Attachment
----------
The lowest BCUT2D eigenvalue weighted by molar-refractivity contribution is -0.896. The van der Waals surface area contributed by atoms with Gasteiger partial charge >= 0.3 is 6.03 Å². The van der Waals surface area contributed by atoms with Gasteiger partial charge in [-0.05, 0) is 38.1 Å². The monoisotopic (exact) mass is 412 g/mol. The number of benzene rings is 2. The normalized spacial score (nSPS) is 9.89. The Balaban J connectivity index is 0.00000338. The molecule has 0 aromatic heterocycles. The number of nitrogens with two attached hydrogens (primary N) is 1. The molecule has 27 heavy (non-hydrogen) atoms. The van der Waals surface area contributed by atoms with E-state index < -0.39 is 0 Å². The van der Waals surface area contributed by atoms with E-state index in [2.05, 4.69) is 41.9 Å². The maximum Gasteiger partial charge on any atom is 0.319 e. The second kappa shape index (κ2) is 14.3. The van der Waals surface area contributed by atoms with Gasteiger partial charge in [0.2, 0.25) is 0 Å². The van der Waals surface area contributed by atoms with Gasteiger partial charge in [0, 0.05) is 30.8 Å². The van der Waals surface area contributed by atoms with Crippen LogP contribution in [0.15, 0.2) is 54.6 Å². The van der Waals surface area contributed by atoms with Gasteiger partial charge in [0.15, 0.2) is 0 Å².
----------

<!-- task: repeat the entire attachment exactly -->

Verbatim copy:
The lowest BCUT2D eigenvalue weighted by molar-refractivity contribution is -0.896. The van der Waals surface area contributed by atoms with Gasteiger partial charge >= 0.3 is 6.03 Å². The van der Waals surface area contributed by atoms with Gasteiger partial charge in [-0.05, 0) is 38.1 Å². The monoisotopic (exact) mass is 412 g/mol. The number of benzene rings is 2. The normalized spacial score (nSPS) is 9.89. The Balaban J connectivity index is 0.00000338. The molecule has 0 aromatic heterocycles. The number of nitrogens with two attached hydrogens (primary N) is 1. The molecule has 27 heavy (non-hydrogen) atoms. The van der Waals surface area contributed by atoms with E-state index < -0.39 is 0 Å². The van der Waals surface area contributed by atoms with E-state index in [2.05, 4.69) is 41.9 Å². The maximum Gasteiger partial charge on any atom is 0.319 e. The second kappa shape index (κ2) is 14.3. The van der Waals surface area contributed by atoms with Gasteiger partial charge in [0.2, 0.25) is 0 Å². The van der Waals surface area contributed by atoms with Gasteiger partial charge in [0, 0.05) is 30.8 Å². The van der Waals surface area contributed by atoms with Crippen LogP contribution in [0.15, 0.2) is 54.6 Å². The van der Waals surface area contributed by atoms with Gasteiger partial charge in [0.15, 0.2) is 0 Å².